(OT) - Major Blow to Copyleft Theory
alexander.terekhov at gmail.com
Wed Aug 29 16:39:53 UTC 2007
On 8/29/07, Matthew Flaschen <matthew.flaschen at gatech.edu> wrote:
> Alexander Terekhov wrote:
> > http://web.archive.org/web/20040803222641/http://web.novalis.org/talks/lsm-talk-2004/slide-31.html
> > <quote copyright=Free Software Foundation>
> > Don't go to court
> Good advice for everyone, for most situations.
> > FSF hasn't.
> Sure they have. As I recall, one of your acquaintances, the plaintiff
> Daniel Wallace, lost the case.
Yeah, Wallace v. FSF was real fun.
Judge Tinder ruled that "To establish a Section 1 claim under the
rule of reason test, a plaintiff must prove that "(1) that the defendants
contracted, combined, or conspired among each other; (2) that the
combination or conspiracy produced adverse, anti-competitive effects
within relevant product and geographic markets; (3) that the objects of
and the conduct pursuant to that contract or conspiracy were illegal; and
(4) that the plaintiffs were injured as a proximate result of that
conspiracy." Tunis Bros. Co. v. Ford Motor Co., 952 F.2d 715, 722 (3d
Cir. 1991). In this case, it appears that Mr. Wallace has made the
necessary allegations of FSF's unlawful contract and conduct. In his
Third Amended Complaint, he specifically alleges that FSF conspired with
others, including International Business Machines Corporation, Red Hat
Inc. and Novell Inc., to control the price of available software within
a defined market through the GPL. Primarily at issue in FSF's motion is
whether Mr. Wallace has adequately alleged that the GPL had a resulting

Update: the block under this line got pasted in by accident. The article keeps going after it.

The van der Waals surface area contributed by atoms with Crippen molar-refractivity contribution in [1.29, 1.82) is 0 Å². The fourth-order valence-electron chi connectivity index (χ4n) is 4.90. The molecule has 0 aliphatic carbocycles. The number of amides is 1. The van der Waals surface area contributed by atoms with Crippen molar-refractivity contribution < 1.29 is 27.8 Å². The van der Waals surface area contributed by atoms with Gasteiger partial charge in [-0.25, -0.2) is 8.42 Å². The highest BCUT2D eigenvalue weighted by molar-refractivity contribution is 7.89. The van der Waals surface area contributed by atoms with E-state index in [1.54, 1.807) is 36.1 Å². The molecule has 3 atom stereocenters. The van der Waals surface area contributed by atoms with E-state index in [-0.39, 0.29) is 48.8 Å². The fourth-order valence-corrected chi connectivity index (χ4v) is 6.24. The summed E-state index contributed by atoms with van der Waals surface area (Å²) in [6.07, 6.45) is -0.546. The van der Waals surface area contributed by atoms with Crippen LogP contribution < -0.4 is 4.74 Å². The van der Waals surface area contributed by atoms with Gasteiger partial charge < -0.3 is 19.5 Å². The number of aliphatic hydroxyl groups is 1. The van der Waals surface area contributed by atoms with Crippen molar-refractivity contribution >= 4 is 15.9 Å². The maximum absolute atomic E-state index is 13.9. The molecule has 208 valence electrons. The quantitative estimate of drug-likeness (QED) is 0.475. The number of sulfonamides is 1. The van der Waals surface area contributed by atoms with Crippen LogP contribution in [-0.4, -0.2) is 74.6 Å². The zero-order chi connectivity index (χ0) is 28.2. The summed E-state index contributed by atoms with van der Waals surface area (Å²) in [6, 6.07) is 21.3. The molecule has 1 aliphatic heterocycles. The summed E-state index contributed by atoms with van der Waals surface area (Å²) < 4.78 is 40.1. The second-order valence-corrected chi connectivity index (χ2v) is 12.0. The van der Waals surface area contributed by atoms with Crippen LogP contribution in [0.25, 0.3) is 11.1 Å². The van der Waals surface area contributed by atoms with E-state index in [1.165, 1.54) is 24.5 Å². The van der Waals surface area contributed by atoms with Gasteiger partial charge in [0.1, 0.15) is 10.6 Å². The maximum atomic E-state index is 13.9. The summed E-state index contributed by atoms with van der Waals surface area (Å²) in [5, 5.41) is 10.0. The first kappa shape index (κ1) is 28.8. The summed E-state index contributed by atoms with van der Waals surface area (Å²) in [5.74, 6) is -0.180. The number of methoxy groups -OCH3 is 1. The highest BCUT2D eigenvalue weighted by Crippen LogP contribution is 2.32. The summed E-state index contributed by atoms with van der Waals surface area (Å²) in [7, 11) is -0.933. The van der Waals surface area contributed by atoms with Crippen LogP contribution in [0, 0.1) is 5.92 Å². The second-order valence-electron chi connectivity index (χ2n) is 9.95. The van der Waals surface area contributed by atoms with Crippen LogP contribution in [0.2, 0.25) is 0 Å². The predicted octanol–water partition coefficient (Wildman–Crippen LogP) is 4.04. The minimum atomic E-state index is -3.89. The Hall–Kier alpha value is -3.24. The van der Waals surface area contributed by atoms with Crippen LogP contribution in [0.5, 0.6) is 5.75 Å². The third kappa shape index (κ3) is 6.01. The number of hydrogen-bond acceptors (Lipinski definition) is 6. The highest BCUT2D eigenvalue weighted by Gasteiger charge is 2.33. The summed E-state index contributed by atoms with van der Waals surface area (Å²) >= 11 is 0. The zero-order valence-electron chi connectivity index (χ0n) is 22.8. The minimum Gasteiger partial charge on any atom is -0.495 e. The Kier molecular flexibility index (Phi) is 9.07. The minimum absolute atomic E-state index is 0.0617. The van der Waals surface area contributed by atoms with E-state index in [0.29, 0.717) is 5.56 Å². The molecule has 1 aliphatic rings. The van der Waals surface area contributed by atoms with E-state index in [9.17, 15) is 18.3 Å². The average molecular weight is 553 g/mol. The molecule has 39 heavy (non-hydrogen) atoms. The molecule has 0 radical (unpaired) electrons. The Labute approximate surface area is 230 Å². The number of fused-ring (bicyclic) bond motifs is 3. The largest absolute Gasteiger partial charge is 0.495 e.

[... reduction in IP output under GPL price-dumping conspiracy ...]
This may be considered anticompetitive effect, and it certainly can be
inferred from what Mr. Wallace alleges in his Third Amended Complaint.
Therefore, this court finds that the Third Amended Complaint states a
claim for violation of Section 1 of the Sherman Act, under the rule of
and yet later dismissed for lack of standing.
Wallace later told to the Circuit Court:
"The final judgment in Wallace v. Free Software Foundation, Inc.
constitutes a void judgment under Seventh Circuit precedent. Judge
Tinder granted dismissal [Red Hat and Novell's Supp. App. at 12]
pursuant to F.R.Civ.P. Rule 12(b)(6) for failure to state a claim upon
which relief can be granted although the reason given was lack of
"antitrust injury" (lack of standing). In the Seventh Circuit, since the
decision in Frederiksen v. City of Lockport, 384 F.3d 437 at 438 (7th Cir.
2004), issues of standing are required to be dismissed pursuant to
F.R.Civ.P. Rule 12(b)(1) for lack of subject matter-jurisdiction."
> > Court is expensive
> Very much so. Although in that case, the expenses for both parties were
> borne by Mr. Wallace.
You mean court costs. That's far less than total expenses. It doesn't
include attorneys' fees, etc. Pursuant to Federal Rule of Civil
Procedure 54(d)(1), "costs other than attorneys' fees shall be
allowed as of course to the prevailing party".
"The district court generally must award costs unless equity demands
otherwise due to some impropriety on the part of the prevailing party
during the course of the litigation."
Interestingly enough, the FSF has not filed a bill of costs. And the
14-day deadline for doing so has long expired.
"Failure to file such bill or motion or to obtain leave of Court for
extensions of time within which to file shall be deemed a waiver of
the right to recover taxable costs or attorney fees."
So much about big news that "Wallace Loses, Must Pay Costs"
from the GPL girl.
More information about the License-discuss